Ramallah/Jerusalem/Brussels - Security reform is one of the Palestinian Authority’s most notable successes, but recent attacks on West Bank settlers, coinciding with resumed Israeli-Palestinian talks, illustrate the difficulties in sustaining such progress as long as the occupation and internal Palestinian divisions persist.
Squaring the Circle: Palestinian Security Reform under Occupation, the latest report from the International Crisis Group, examines the prospects for deepening West Bank security sector reform. Since Salam Fayyad was appointed prime minister in June 2007, Palestinian security forces have re-established public order in the West Bank, restored central authority and disarmed militants. The Palestinian Authority (PA) has introduced initial structural changes to reduce redundancy and empower the civilian leadership.
Coordination with Israel is stronger than ever, and the scepticism of its defence establishment slowly is be ing overcome. The U.S. and Europe are backing the PA and helping train its forces, which they see as both a key element of any eventual Palestinian-Israeli accord and a way to strike a blow against Islamists.
“Fayyad’s security reform agenda represents the embryonic success of a particular political outlook”, says Andreas Indregard, Crisis Group Senior Analyst. “It is the notion that by ensuring personal security and a monopoly over the use of force, Palestinians can regain the international community’s and Israel’s confidence and neutralise a key Israeli argument against statehood”.
However, as difficulties born of the intifada era recede, Palestinian security forces have come in for greater popular scrutiny. Many in the West Bank appreciate the PA’s achievements but are troubled by two key aspects. First, they see an inherent contradiction in coordinating with the occupier. Israel, harbouring doubts even as it commends Palestinian progress, questions the reliability and effectiveness of Palestinian security forces. As a result, those forces operate under tight restrictions; they cannot protect their people from settler violence; and Israeli forces carry out frequent incursions into West Bank cities.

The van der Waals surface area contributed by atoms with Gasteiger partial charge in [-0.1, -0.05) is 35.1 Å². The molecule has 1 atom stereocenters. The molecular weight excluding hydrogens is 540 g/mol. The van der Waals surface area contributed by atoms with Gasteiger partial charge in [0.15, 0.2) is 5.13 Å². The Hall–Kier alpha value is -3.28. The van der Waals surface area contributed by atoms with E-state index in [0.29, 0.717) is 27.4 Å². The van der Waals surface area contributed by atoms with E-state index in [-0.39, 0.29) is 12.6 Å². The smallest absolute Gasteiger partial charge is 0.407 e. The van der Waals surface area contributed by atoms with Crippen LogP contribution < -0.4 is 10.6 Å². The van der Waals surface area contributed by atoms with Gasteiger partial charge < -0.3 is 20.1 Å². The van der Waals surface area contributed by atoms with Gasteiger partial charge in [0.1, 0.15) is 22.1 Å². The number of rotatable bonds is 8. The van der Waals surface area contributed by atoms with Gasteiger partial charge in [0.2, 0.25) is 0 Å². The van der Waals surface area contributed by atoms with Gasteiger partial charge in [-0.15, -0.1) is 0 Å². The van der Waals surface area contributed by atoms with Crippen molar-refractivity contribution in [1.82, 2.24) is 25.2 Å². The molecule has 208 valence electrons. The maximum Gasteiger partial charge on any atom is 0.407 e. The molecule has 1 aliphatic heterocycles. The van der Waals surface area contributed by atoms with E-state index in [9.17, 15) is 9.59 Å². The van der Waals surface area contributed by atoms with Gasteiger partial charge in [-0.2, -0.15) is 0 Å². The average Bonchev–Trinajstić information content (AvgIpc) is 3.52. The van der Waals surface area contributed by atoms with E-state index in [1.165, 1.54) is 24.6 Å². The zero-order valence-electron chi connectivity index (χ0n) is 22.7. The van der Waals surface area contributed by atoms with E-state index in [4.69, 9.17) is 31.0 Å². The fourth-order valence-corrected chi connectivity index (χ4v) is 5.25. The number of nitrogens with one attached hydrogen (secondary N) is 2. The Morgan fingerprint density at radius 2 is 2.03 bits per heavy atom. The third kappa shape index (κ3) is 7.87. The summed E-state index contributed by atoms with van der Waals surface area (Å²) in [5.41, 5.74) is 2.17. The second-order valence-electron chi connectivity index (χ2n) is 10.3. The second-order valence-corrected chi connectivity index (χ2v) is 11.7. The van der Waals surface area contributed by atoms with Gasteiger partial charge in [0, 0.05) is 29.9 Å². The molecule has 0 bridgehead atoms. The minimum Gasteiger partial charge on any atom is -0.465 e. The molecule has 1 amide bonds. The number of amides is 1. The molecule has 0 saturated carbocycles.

Secondly, the security forces’ commitment to political pluralism has been questioned in light of their unprecedented campaign against Hamas, as well as the limits they sometimes impose on a broad spectrum of political dissenters.
“The PA has successfully re-established public order, but it is a public order of a particular kind”, says Robert Blecher, Crisis Group Senior Analyst. “Palestinian civil society is unaccustomed to, and resents, the controls to which it is subject. Moreover, Hamas has been frozen out of many aspects of public life and debilitated politically”.
There are some short-term remedies. Palestinian security forces ought to be permitted to operate more widely, and Israel ought to sharply reduce its incursions while taking firmer action against settler violence. The PA should enhance respect for human rights and political dissent, allow Hamas to function as a political party and refrain from closing down civil organisations. The U.S. and European Union should insist on respect for human rights and ensure that judicial reform catches up with that in the security sector. But this cannot address fundamental dilemmas.
“Palestinians are trying to square the circle: build a state while still under occupation; deepen cooperation with the occupier even as they seek to confront it; and reach an understanding with their historic foe even as they prove unable to reach an understanding among themselves”, says Robert Malley, Crisis Group’s Middle East & North Africa Program Director. “Without serious progress towards ending the occupation and reversing intra-Palestinian divisions, the PA won’t have the credibility it needs to pull it off”.